China’s Cybersecurity Law is masquerading as an attempt to enhance cybersecurity, but it is so much more. The danger is that other countries may adopt a similar approach, in a brazen attempt to gain commercial advantage for indigenous firms, while clearly crossing a legal and regulatory boundary that far surpasses what is required to be considered consistent with best practices. That has already occurred in countries across the world where China has shared its surveillance methodology, especially in Africa.
So there are two sides of the cybersecurity legal pendulum—the Chinese version and the EU version. Given the evolutionary state of the cyber landscape, the reactive nature of the legal regime, and that best practices constitute a moving target, it is anyone’s guess in which direction the cyber legal sphere will move in the longer term. The Chinese model may well prevail. Chinese companies and foreign companies operating in China have already succumbed to the new normal.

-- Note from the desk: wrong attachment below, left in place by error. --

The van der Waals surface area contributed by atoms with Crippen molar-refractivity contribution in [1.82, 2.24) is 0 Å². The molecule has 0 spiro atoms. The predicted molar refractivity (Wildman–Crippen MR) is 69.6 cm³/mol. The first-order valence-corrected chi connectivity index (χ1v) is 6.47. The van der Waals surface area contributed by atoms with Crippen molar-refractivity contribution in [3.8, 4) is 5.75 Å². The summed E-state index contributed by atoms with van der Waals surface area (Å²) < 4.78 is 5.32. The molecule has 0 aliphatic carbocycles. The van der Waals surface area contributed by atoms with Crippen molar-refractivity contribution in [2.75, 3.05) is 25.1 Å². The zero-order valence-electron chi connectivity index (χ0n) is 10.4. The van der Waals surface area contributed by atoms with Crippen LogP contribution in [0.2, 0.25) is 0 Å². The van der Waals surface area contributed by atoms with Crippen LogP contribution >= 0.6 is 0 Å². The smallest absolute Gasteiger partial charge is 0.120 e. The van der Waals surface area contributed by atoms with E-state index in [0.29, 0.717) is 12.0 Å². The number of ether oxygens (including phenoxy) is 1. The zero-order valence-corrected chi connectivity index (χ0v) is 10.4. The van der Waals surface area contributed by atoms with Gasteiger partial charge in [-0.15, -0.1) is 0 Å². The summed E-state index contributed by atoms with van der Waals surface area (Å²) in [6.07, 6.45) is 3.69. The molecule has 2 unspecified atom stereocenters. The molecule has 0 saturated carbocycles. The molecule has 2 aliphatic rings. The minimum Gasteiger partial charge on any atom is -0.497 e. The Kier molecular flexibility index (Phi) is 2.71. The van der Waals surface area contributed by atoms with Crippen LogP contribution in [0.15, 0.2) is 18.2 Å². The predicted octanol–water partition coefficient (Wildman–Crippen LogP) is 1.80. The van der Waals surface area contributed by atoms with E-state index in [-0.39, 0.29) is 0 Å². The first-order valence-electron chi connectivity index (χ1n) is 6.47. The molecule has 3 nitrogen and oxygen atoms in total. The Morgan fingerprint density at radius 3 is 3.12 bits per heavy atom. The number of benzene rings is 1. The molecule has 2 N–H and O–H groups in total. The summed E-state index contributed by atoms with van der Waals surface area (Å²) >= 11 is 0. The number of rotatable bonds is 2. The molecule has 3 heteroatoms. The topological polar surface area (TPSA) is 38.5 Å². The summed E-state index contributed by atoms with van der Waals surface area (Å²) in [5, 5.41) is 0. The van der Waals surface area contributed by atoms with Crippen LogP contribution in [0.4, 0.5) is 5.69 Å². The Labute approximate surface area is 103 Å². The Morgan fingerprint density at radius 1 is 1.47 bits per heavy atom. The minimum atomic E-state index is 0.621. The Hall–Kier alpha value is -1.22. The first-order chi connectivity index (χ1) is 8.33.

China has become masterful at establishing new boundaries for what constitutes the latest version of the new normal. It crosses existing lines of acceptable behaviour, withdraws briefly, then crosses it again and again with success, until a new line has been established. That is what it is in the process of doing in the cyber arena. The looming danger is that more countries subscribe to the Chinese model, and more global companies have little choice to but to comply if they desire to continue to operate internationally. That paints a very dark picture for our collective future.
This article was originally posted in The Sunday Guardian.